Many of us are familiar with the term “green-washing”. It means that companies are making sustainable claims over their products or production processes while that does not hold true. In doing so, companies are lying to their customers in their efforts to purchasing more sustainable. This tends to be done through marketing, for example by using slogans and product lables that make consumers feel more concious about their purchasing impacts. When these claims do not hold true, consumers are lied at and that is referred to as “green-washing.”
What does green-washing really mean? Can you think of something? When you google “examples for green-washing” you find products that amongst other use recycled packaging. Here the green-washing claim can be that recycled packaging has little to do with the content of lets say shampoo in a recycled plastic bottle. We don’t know how shampoo is produced, but one may end up buying that shampoo, because the packaging is produced with a lower environmetal footprint. Argumentatively, consumers can have the perception that this refers to the entire product and the shampoo brand might later be associated as a “green-washer.”
In contray to how this company can be called as “green-washer”, the company is also not because it reduces its environmental footprint by using recycled materials to create new shampoo bottles. Therefore, the company is not a green-washer, because its claims hold true. This applies to other companies too that are referred to as “green-washer”. Such an example are certain textile brands that use recycled materials made of plastic waste. While indeed, microplastics can enter the environment during wash of these textiles, these companies are not greenwashing because they utilize waste instead of new production resources for the same or similiar output.
When can it be called greenwashing? Greenwashing in the law context actively refers to companies misleading their consumers into buying something, while what they claim to be does not hold true. Legally speaking this is called fraud and may also be referred to it as such. On contray, companies putting in an effort into reducing their environmental footprint is not fraud and therefore also not green-washing. It is not fraud, because it is something that they are actively doing; even a company that uses marketing which is effective in terms of consumer keeping their products longer, without necessarily changing the product itself, likely does not qualify as green-washing. It is not, because it is real, meaning marketing is used rather directional as oppose to fictional.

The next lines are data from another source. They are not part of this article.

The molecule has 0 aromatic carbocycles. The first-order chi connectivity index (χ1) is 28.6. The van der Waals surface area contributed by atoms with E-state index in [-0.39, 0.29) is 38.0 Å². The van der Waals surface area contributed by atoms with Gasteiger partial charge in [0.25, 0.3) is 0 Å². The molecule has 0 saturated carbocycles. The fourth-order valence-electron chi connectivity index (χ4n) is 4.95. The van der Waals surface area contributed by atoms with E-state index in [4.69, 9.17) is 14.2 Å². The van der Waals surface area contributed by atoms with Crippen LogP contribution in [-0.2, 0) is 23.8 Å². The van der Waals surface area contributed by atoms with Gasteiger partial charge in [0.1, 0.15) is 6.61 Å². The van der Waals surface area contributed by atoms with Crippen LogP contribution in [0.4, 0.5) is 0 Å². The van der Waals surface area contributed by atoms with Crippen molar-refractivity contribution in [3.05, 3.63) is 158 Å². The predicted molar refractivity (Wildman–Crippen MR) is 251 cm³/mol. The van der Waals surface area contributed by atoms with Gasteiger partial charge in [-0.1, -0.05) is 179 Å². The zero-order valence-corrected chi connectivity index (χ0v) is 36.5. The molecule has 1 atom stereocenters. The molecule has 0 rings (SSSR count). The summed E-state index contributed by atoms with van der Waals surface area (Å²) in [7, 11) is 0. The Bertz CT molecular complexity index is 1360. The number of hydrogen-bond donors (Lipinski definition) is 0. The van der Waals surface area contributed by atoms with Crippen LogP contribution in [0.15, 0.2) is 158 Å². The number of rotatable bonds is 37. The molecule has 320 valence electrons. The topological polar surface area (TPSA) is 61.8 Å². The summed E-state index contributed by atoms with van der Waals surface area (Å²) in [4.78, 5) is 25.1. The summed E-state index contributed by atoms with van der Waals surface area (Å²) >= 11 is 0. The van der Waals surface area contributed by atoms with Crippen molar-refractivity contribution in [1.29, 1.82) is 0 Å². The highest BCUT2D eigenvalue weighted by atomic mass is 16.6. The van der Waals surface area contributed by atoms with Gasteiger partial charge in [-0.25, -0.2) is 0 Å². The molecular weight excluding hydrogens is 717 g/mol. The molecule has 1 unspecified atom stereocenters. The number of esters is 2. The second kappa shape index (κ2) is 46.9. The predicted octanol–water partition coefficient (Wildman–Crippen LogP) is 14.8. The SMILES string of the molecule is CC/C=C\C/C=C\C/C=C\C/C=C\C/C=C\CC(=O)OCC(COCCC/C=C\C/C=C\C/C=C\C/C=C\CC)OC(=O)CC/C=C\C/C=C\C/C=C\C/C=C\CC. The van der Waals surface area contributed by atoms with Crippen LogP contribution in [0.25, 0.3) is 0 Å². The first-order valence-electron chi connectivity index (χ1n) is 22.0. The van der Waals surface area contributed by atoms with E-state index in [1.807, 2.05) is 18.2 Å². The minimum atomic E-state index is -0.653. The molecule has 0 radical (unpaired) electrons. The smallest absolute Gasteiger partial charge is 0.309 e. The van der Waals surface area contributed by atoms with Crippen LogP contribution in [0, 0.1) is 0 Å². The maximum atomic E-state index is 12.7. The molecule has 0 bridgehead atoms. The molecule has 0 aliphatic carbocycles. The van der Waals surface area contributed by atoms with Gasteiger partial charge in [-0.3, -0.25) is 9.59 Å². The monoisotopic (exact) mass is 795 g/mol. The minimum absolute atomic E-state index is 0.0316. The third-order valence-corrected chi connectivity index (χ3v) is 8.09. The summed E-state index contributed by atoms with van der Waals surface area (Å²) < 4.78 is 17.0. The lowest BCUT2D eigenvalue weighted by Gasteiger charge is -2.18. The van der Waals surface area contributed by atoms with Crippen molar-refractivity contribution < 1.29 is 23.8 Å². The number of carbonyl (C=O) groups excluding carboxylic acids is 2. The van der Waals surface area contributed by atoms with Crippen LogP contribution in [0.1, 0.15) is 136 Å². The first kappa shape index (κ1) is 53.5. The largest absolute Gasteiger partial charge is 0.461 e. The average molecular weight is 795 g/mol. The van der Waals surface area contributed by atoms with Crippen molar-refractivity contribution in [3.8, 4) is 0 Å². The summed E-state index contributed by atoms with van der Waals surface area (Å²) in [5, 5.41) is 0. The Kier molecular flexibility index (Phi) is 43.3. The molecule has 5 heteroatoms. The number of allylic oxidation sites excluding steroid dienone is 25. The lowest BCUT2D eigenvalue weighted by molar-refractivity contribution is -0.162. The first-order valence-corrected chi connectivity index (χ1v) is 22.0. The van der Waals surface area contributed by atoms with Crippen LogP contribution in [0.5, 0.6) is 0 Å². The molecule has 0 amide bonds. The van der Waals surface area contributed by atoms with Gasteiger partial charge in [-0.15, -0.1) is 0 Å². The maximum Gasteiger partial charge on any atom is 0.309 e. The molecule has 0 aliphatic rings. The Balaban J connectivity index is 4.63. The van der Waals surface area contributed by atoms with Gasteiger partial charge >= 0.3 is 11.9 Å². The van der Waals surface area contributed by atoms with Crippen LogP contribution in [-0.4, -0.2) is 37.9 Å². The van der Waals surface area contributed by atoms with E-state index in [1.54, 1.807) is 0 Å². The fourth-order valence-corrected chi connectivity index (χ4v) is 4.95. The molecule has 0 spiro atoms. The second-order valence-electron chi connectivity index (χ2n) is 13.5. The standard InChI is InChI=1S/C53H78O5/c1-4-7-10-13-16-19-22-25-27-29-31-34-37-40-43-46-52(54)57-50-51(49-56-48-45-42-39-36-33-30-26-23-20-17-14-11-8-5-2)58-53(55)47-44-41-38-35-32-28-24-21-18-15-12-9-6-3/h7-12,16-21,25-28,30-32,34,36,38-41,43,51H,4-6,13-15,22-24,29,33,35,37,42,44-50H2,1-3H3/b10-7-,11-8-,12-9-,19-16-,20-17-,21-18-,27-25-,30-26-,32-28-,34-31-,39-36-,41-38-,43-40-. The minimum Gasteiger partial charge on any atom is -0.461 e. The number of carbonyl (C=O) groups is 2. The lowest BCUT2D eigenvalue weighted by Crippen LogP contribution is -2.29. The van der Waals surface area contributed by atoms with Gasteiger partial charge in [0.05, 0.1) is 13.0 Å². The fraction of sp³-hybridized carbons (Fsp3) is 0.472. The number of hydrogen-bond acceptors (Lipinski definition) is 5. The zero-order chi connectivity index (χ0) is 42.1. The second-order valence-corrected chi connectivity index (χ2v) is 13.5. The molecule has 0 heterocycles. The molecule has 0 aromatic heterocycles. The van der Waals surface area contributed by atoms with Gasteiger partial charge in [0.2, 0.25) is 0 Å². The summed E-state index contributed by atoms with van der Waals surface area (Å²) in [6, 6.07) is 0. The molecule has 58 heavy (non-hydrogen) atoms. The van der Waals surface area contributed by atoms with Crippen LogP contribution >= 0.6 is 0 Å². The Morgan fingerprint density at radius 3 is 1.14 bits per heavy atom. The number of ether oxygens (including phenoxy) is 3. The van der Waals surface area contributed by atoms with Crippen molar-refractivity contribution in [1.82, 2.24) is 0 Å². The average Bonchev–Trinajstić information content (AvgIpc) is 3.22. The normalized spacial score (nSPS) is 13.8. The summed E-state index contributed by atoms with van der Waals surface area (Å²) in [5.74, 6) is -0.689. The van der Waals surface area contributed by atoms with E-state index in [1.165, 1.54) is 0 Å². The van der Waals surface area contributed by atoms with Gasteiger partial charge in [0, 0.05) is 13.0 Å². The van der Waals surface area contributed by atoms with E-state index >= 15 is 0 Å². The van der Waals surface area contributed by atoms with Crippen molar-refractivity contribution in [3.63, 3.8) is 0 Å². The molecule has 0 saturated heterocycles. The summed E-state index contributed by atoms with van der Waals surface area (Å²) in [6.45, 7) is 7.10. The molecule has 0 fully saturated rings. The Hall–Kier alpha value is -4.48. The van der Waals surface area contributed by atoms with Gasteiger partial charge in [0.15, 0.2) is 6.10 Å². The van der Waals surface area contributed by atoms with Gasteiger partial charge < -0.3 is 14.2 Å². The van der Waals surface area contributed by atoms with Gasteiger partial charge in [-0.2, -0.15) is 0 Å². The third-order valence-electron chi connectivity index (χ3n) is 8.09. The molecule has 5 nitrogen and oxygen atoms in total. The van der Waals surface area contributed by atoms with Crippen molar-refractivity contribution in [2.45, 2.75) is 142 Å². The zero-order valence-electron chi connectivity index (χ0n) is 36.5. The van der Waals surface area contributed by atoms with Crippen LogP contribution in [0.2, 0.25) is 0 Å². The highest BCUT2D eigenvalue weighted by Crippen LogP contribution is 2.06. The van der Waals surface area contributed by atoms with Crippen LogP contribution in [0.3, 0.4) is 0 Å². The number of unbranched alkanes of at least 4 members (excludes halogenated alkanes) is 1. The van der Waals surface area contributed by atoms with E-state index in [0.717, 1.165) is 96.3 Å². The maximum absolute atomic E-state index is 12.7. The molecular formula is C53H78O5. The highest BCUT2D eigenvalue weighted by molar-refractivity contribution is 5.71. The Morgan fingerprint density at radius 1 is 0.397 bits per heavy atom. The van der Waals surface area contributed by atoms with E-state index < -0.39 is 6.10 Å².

Of course, some companies could do a bit more. Are there better ways then referring to greenwashing right away and why? Overusing the term greenwashing is less likely beneficial because it undermines the efforts companies put into better production processes. In addition to that, efforts can look different and by setting an ideal to how something should be, it becomes difficult to differentiate between efforts and their effectiveness too. Instead of using the term green-washing it could be pointed out what efforts the company is implementing and where it currently runs short on. Contrarily green-washing may be particular used for companies that comit fraud “doing nothing, claiming a lot ” .
If not as many companies actually engage in green-washing, why are so many referred to engaging in it? Often sustainable production processes are compared to extreme ideals. It means that production and consumption practices should not cause environmental and social damage. In addition, the origin of the term “sustainability” comes from forest ecology, in which natural cycles, cycle naturally and hint to why we have such high ideals. When we talk about business logics and all components that go into business practices, including those of consumers, these ideals are difficul to live up to, because business logics tend to operate on different ideals. Also, they do not tend to cylce, like we can see in forest ecology. As a result it becomes difficult for companies to change everything, meaning some companies start with small, but incremental changes, similiar to consumers. Baby steps, also for the big ones ;).
*I decided not to use references for this blog, but experience from my former job as research associate in sustainability business and law terminology from my studies.
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